I'm wondering if it might be Dougie Ashton, seen above with Michu, Tim Torklidson and (hiding in the back) future Dean of Clown College, Ron Severini in whiteface.
I just worked with Doug's nephew, Mike Ashton, his wife Sue and their beautiful new baby. Mike told me that Doug is back in Australia with a gig in a seaside resort town. If you're out there Doug, please drop me a line!
Hubert Jean Charles Cairoli. (Some sources have it as "Jean Hubert Charles".) Born: Milan, Italy. 15 February 1910. Died: Blackpool, England. 17 February 1980.
A friend of mine once heard a girl tell Charlie that he wasn't a real clown, probably because she believed a real clown had a heavy facial make-up. His response was "Oh!", and a big smile. If Charlie Cairoli wasn't a real clown, then there is no such thing as a real clown.
Whilst he was born in Italy, his parents were both French, and it was their only visit to that country. Charlie made his ring debut at the age of 7, and by 1929 he was working at Cirque Medrano in Paris, France, in an act with his father (Jean-Marie) as white-face, and the celebrated auguste, Porto. By this time, Charlie was known as Carletto. The Cairolis were to remain at Medrano until 1937, Charlie's elder brother, Filip, replacing Porto along the way.
For much of that time, the other major Parisian circus building (Cirque d'Hiver) featured Les Fratellini. Naturally there was professional rivalry (and respect) between the two star clown trios, and each sent family members to the other building to spy on their competitors.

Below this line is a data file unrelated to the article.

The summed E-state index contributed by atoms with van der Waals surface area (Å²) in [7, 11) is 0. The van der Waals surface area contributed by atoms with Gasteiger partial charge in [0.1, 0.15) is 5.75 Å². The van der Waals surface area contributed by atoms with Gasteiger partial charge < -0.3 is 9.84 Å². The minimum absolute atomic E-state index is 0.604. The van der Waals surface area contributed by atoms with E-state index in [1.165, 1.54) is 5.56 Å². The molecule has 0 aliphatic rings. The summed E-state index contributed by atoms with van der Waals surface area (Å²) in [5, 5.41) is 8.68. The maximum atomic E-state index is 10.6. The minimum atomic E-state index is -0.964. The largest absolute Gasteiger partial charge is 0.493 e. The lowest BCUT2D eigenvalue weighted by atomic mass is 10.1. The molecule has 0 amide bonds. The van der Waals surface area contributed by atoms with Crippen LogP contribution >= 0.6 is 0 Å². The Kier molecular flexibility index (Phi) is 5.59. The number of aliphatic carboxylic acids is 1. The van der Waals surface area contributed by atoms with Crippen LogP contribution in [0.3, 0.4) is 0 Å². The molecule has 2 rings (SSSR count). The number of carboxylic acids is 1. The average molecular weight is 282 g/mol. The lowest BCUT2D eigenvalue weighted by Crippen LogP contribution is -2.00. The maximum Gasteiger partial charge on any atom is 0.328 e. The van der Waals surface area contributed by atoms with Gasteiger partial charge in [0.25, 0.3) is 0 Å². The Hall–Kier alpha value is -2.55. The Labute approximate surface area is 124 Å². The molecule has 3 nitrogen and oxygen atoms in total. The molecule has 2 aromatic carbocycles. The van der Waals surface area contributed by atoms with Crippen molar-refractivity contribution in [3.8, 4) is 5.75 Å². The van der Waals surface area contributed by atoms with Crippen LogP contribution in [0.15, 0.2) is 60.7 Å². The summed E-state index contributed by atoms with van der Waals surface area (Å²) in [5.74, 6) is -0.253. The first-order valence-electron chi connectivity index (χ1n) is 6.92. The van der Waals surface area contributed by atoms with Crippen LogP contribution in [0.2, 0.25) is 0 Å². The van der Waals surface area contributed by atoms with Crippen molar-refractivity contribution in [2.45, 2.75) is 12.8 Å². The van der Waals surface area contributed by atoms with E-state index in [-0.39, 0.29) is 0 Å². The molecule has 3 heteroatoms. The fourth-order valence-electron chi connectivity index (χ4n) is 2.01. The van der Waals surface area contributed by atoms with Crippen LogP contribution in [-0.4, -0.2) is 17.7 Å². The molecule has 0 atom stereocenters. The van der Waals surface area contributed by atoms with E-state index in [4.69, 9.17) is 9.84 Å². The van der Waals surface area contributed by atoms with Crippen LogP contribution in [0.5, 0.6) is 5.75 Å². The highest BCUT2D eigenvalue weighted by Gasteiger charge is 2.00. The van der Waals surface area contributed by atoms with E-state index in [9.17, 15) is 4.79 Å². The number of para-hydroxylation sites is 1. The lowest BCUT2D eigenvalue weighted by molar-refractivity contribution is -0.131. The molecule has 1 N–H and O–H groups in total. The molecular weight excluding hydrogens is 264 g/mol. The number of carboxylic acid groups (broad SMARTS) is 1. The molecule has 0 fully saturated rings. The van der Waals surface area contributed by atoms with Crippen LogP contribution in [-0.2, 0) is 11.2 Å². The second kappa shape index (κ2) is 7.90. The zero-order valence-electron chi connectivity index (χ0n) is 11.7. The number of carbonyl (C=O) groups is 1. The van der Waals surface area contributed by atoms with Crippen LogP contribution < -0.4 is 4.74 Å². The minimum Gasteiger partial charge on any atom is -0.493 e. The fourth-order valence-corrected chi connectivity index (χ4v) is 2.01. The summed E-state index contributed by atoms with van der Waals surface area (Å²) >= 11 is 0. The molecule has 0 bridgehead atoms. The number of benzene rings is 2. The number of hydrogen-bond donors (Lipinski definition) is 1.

Charlie would notice the frequent presence of one particular charming young lady in his audience, so made sure he met her. He discovered that her name was Violette. Violette Fratellini. Her father was Paul. The result was marriage (despite some initial opposition from both families) and, subsequently, 3 children (2 daughters and a son).
The year 1939 found the Cairolis at Blackpool Tower Circus, where they were very successful. Filip returned to France when war broke out, but father and younger son stayed on in Britain, often billed as The Cairoli Brothers when working in variety when the circus wasn't operating. Having been born in Italy, Charlie was interned towards the start of hostilities, but eventually he would perform 2 shows each day - and then spend the night working in a munitions factory.
Charlie Cairoli remained a fixture a The Tower until his retirement at the end of the 1979 season, a season during which his health had not been good.
"Johnny" Cairoli retired in 1947, after which Charlie worked with 4 different white-face clowns, namely Paul Freeman, Paul King, Paul Conner and, to complete the circle, Charlie Cairoli Jr. (The photo with the posting on 8 July shows Paul King.)
Featured prominently, there would often be a brilliant stooge called Jimmy Buchanan. Jimmy worked absolutely straight-faced. Dead pan. Even whilst his nose or ears were severely tweaked - and with a mouth full of water.
Violette Cairoli and Jimmy Buchanan have both departed this life.
However, Charlie Junior still works as a clown, although he took some time out from circus, and dropped the "Junior" a while ago. Of late, he's been in and out of hospital, so is resting as I write. He and his wife Claudi (more formally Claudette) have 2 sons - Charles and Alexander - who have little or no interest in show business.
I know that a grandchild of Filip Cairoli was living in the US some 10 years ago.
That tells you something about the man and his colleagues. In due course, I'll tell you something about his work.